While communities across Tennessee await the governor’s signature on two bills that will let them create new school districts, towns in Shelby County are making their preliminary plans.
“I’m trying to assemble information I need to proceed, based on the premise that the governor signs the bill,” said Bartlett Mayor Keith McDonald. “We’re meeting this week, looking at all the aspects required once the bill becomes law.”
One of those on the team to create a new district here in Bartlett is Dan Byrd, who is a co-founder of Bank of Bartlett and a former member of the state’s House of Representatives. Byrd was chairman of the committee the city formed last year when communities in Shelby County tried to form their own schools.
He said the plan that the committee developed in 2012 likely will remain much the same as Bartlett prepares a school system for an anticipated August 2014 opening date.
“We will have to fine tune it,” said Byrd about the plan. “There are changes that will have to be made in the finance subcommittee. And with the changes in healthcare costs, we’ll have to look at that section as well.”
Byrd said they created a solid plan taken from the best policies at other districts, including Shelby County Schools. They were intending to use that plan, as well as the school board the community already elected, when a federal judge stopped the Shelby County community schools in their tracks.
The state hopes it has resolved those issues after both the House and Senate passed two bills last week that change a 1998 law prohibiting the creating of new community school districts in Tennessee. Gov. Bill Haslam has until Friday to sign those bills and make them laws, and most local officials said they believe that will happen.
Meanwhile, with the legality questions answered, logistics never resolved fully last year have community leaders asking new questions.
In Bartlett, for example, officials don’t know if Bartlett Elementary and Shadowlawn Middle School will become part of the Bartlett school district or that of an adjoining district, Byrd said.
“We assumed that were were going to have those students and created a budget that would take that into account,” said Byrd.
Other issues, such as the fate of school board buildings and how much the new budget might affect property taxes are other unknowns, he said.
“A lot of it depends on the final ruling of the buildings,” said Byrd. “It’s possible that we might have to lease space from churches, or something like that.”
Before the districts get to those specifics, the municipalities that want to form school districts will have to pass a resolution to have a special election this summer in which people in each community will vote on a referendum. If citizens chose to form the schools, they will have to vote once more to elect a school board.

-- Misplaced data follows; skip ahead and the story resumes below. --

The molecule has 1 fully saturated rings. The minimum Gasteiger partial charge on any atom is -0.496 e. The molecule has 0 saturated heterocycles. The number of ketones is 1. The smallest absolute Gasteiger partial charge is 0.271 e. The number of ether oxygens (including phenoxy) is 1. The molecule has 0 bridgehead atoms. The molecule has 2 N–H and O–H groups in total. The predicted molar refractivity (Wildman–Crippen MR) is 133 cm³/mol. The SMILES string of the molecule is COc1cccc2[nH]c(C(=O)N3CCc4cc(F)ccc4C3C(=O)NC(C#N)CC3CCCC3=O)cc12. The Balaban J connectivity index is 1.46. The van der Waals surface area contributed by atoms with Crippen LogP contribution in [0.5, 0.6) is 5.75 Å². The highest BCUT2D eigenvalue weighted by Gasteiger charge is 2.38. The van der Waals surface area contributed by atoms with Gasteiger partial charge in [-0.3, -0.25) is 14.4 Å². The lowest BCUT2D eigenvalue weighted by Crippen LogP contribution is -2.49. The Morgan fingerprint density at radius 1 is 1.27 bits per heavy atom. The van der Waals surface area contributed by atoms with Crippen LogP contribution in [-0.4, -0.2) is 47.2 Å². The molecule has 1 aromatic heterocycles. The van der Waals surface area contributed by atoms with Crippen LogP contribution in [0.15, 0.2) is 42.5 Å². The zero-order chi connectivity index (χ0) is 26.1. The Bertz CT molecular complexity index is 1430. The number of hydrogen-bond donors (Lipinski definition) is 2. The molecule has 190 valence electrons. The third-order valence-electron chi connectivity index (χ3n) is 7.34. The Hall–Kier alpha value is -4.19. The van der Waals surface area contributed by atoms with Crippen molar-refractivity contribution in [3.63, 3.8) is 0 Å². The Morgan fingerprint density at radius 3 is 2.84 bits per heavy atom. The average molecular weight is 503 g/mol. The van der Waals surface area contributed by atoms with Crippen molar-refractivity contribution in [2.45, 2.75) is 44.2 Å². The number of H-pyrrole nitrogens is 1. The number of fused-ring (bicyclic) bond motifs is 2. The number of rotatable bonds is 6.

Arlington Mayor Mike Wissman, who also is a Shelby County Schools board member, said officials in several communities believe that first vote will come in mid July, while the second election to elect a board would occur with the general election in November.
But once that board takes office, one of their first duties will be to select a superintendent who will guide the district on several policy issues. Officials said they want to make sure the new boards can focus on their superintendent search rather than the building blocks of each school system.
“We have a school planning committee in place to aid in that process,” said Wissman. “Some are educators, but some are PTA parents, community members. The former mayor is part of the committee, as are some of the school board candidates who were elected last fall.”
In Bartlett, Byrd said the city helped smooth that transition by appointing every member of the proposed school board to the committee.
“The only thing is, the ones who lost last time may not want to put in the time this time around,” said Byrd.
The committee has a lot of work ahead of them. Byrd said its possible that they will engage in discussions about sharing some services, such as purchasing or custodial, to help reign in costs. But compared to the last year, the districts won’t be as pushed to complete the task.
“What’s very special, we will have time, twice as much time as we had before,” said Byrd.
That means more time to search for superintendents, make decisions on buildings and services and selecting from what Byrd said he believes is an extensive teaching pool.
Still, Byrd said, the superintendent really is the key to creating the rest of the district.
“Once we know we are going to have a superintendent in Bartlett, he or she will go to work, hire his or her staff and get started,” he said.